That kind of social order remained for a much longer time in India, maybe for even 3,000 or 4,000 years or more. In places like Nepal, these rules which were imposed in a distant period probably with the influence of India, remained in a more draconian way that may give a feature of what Sri Lanka was like between 8th Century AD to the 19th Century. In the 19th Century, particularly with the development of the British administrative system, there was a huge conflict between the way the social order remained earlier and the new social order that has been engineered by this new administration. The principle on which the new administration was based was different and in fact the opposite of the principles of the old social order. Equality before the law, at least from a theoretical point of view, was the foundation of the new administration. The notion of social immobility and the prohibitions against mobility were abolished at the beginning at least in theoretical terms. Personal freedoms for dress as in any way they like, to wear ornaments that they could afford and liked, and at least theoretically, the choice of marriages and personal relationships were part of the new principles of the new social order. Above all, the idea of punishment of entire families for the transgressions of one person was completely abolished. The transgressions that could be punished were well defined and at the same time, these punishments had to be carried out through processes that themselves have also been laid down by way of laws and rules.

This undermined the old order. The new order progressed to some extent though the coming century. By way of practical imposition of the law and also by methods of education particularly within the civil administration, these rules were spread into the society.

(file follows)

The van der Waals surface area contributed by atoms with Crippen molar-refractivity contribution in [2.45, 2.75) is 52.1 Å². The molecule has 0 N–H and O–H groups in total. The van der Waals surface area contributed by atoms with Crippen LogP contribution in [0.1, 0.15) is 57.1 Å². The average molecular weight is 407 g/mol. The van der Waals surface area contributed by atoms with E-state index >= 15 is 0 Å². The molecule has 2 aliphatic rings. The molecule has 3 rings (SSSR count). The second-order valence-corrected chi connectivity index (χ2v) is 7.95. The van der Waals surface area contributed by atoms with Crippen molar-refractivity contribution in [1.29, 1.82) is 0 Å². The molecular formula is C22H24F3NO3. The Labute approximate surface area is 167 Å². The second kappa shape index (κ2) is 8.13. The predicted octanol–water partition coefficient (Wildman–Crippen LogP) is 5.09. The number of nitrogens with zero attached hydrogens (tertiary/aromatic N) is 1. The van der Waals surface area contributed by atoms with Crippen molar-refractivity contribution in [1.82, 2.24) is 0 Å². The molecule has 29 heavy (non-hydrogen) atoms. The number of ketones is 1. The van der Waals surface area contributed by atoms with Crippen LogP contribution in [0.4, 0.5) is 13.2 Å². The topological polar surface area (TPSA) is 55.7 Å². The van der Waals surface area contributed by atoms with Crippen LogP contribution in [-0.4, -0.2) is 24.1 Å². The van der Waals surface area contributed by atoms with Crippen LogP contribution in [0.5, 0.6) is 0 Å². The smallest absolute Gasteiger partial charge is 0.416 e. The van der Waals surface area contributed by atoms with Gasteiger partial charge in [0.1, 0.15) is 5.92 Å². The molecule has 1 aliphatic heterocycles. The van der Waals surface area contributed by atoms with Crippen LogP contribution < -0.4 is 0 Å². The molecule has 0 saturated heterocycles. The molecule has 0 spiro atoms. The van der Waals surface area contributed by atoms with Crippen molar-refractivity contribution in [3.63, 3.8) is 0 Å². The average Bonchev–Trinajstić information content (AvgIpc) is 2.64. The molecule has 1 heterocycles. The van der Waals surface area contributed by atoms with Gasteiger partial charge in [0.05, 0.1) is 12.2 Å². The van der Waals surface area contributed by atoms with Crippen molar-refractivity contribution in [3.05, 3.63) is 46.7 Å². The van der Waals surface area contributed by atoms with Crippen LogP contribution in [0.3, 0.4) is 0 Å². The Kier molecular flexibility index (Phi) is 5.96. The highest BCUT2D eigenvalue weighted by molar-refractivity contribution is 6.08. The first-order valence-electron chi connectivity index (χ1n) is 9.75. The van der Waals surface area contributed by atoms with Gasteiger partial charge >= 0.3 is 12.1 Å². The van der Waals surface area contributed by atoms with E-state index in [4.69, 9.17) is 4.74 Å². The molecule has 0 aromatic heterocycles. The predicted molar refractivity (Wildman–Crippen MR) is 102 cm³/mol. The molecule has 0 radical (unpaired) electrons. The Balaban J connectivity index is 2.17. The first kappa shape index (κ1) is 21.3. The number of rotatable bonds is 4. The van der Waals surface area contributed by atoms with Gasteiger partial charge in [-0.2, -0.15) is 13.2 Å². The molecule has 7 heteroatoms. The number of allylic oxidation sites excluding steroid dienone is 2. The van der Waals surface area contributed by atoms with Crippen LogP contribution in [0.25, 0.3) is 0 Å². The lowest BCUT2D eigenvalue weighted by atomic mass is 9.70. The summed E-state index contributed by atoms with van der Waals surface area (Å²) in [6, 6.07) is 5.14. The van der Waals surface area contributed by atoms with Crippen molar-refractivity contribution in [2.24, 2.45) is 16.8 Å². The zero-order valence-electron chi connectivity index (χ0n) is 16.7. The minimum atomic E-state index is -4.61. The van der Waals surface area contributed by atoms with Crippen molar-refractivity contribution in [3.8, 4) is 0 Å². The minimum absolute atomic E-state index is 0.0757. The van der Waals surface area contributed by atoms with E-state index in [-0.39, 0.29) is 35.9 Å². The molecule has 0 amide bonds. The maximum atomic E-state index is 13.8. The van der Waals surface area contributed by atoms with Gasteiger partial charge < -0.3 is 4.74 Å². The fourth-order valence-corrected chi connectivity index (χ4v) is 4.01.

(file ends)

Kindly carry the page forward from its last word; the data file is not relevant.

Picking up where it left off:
However, even up to date, this is an incomplete revolution. The old order and the new order clashed. The new order was legally recognized and became the legal order. However, the old order had its influence in the psychology, in the behaviour patterns, in the thought patterns, and in the value systems of the country. While there was compliance externally with the new order at least for some time, the new order was all the time undermined by systems of values that belonged to the old order. For example, the old order did not have a principle against corruption as far as the kulinas were concerned. The kulinas were not bound by any ethical principles. The kulinas were not subjected to any kind of discipline even in terms of financial or any other social matters. That old order did not have any concept of accountability or transparency.

In that old social order, the new principles were uneasy, but so long as the colonial influence remained, they were enforced by law enforcement means and thereby a certain degree of the new principles prevailed in the society in the civil administration, in governance and also in personal relationships. However, this uneasy existence was disturbed after Independence when gradually, the habits of the old order began to shake off what was imposed from outside by the new order that was established through the British administration. So gradually, whatever achievements that had been made in terms of creating a system based on the rule of law which is founded on the principle of equality before the law and the principles of transparency and accountability were lost gradually and then drastically. The arbitrary behaviour which was the privilege of the kulinas once again came back to the rulers of the county.

Thus, in order to understand what happened to Sri Lanka to bring it to the kind of crisis that it is facing, it is essential to go deeper to understand what the social order was from the 8th Century AD to the establishment of the British administrative system.

*This article is linked to the earlier article publish in Colombo Telegraph – 

The Need For A Pedagogy For Former Kulinas & Kulahinas Who Are Not Yet Free Men/Women